This is the option we document in all the demos since it requires no configuration. It is encouraged for library authors that are extending the components. Head to Option 2 for the approach that yields the best DX and UX.

While importing directly in this manner doesn't use the exports in the main file of @mui/material, this file can serve as a handy reference as to which modules are public.

Be aware that we only support first and second-level imports. Anything deeper is considered private and can cause issues, such as module duplication in your bundle.

// ✅ OK
import { Add as AddIcon } from '@mui/icons-material';
import { Tabs } from '@mui/material';
//                         ^^^^^^^^ 1st or top-level

// ✅ OK
import AddIcon from '@mui/icons-material/Add';
import Tabs from '@mui/material/Tabs';
//                              ^^^^ 2nd level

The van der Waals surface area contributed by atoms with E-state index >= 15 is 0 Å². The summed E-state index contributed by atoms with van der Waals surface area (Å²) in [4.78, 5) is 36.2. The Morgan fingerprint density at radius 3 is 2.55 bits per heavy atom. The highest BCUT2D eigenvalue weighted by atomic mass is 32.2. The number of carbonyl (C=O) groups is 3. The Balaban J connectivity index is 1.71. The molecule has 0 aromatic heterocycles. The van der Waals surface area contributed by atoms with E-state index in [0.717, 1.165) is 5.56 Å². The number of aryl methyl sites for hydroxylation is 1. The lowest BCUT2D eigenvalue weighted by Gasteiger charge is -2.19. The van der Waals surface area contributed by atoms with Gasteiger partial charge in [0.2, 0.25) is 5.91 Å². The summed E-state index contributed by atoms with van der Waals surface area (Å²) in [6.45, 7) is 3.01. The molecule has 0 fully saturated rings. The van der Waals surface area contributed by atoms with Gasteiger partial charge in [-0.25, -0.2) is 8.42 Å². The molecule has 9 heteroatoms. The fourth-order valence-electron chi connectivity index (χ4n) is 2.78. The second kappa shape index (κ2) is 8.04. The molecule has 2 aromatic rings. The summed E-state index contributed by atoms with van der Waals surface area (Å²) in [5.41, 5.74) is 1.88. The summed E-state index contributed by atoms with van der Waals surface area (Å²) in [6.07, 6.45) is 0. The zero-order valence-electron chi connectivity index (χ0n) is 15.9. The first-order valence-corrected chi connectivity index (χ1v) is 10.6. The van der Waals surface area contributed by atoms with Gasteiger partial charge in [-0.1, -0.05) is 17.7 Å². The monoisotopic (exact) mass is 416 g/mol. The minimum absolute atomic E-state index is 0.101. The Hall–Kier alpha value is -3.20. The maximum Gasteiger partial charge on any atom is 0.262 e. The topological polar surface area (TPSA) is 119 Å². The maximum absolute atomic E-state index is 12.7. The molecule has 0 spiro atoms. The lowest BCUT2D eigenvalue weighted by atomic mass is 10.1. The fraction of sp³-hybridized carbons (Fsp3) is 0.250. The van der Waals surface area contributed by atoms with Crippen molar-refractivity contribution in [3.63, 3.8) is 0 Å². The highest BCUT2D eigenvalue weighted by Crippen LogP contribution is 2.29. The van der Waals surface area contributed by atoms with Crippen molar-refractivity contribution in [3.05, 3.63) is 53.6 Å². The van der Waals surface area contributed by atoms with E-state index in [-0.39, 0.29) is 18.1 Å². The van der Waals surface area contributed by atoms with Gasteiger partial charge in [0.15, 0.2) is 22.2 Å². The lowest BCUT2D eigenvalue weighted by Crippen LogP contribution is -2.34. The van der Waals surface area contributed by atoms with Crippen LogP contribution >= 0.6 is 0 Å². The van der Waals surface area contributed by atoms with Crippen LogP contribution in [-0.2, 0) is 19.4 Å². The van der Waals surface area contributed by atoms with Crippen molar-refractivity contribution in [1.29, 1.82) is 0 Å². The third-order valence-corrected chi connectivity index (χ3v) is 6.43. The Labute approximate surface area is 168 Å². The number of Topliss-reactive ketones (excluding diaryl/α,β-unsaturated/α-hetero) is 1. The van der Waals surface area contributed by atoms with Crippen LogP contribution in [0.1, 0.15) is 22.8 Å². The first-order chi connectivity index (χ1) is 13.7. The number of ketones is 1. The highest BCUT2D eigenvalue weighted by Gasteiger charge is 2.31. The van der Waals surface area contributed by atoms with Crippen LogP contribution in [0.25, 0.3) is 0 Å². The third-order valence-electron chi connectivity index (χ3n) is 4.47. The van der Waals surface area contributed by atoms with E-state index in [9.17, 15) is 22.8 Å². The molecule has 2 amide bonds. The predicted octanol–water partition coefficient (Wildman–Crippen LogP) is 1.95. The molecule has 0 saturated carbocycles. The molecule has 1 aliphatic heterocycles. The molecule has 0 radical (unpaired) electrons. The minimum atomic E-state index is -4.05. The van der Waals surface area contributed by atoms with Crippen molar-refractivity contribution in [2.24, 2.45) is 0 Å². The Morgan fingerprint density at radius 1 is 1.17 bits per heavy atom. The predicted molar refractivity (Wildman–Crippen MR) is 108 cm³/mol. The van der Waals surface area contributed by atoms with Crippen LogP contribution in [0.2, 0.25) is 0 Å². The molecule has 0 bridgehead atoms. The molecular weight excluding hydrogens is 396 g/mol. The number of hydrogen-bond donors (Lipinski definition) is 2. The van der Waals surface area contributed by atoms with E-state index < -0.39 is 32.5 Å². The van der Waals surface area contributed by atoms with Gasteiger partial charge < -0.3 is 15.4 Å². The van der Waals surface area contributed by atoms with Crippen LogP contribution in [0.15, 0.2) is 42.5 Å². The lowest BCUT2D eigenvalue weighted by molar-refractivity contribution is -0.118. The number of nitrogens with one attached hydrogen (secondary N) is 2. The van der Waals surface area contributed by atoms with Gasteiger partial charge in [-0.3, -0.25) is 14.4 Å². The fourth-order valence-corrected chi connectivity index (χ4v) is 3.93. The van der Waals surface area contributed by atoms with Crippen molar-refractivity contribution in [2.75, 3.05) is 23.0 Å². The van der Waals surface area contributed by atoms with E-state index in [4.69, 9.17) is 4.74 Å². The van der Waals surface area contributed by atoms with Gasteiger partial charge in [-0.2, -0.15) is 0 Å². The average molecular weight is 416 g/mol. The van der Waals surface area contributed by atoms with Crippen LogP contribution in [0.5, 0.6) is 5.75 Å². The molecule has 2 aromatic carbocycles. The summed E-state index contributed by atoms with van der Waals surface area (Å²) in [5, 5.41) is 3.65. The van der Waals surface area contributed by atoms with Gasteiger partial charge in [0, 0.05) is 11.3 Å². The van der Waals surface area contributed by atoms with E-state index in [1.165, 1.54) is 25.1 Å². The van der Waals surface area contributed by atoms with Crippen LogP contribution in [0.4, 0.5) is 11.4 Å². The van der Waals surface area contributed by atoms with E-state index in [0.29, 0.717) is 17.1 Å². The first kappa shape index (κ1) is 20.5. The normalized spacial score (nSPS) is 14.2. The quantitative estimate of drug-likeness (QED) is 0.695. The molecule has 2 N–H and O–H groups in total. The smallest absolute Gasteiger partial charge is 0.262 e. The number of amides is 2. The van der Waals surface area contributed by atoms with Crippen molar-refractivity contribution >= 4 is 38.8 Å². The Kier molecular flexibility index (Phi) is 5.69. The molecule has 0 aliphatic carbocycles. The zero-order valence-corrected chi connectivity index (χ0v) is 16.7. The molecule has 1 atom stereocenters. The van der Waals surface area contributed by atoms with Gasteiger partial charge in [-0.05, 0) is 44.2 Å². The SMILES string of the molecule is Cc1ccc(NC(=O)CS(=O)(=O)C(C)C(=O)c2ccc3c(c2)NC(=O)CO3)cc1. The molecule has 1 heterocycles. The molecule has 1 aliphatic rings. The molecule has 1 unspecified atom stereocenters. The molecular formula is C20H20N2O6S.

// ❌ NOT OK
import TabIndicator from '@mui/material/Tabs/TabIndicator';
//                                           ^^^^^^^^^^^^ 3rd level

If you're using ESLint you can catch problematic imports with the no-restricted-imports rule. The following .eslintrc configuration will highlight problematic imports from @mui packages:

  "rules": {
    "no-restricted-imports": [
        "patterns": ["@mui/*/*/*"]

Option two: use a Babel plugin

This option provides the best user experience and developer experience:

  • UX: The Babel plugin enables top-level tree-shaking even if your bundler doesn't support it.
  • DX: The Babel plugin makes startup time in dev mode as fast as Option 1.
  • DX: This syntax reduces the duplication of code, requiring only a single import for multiple modules. Overall, the code is easier to read, and you are less likely to make a mistake when importing a new module.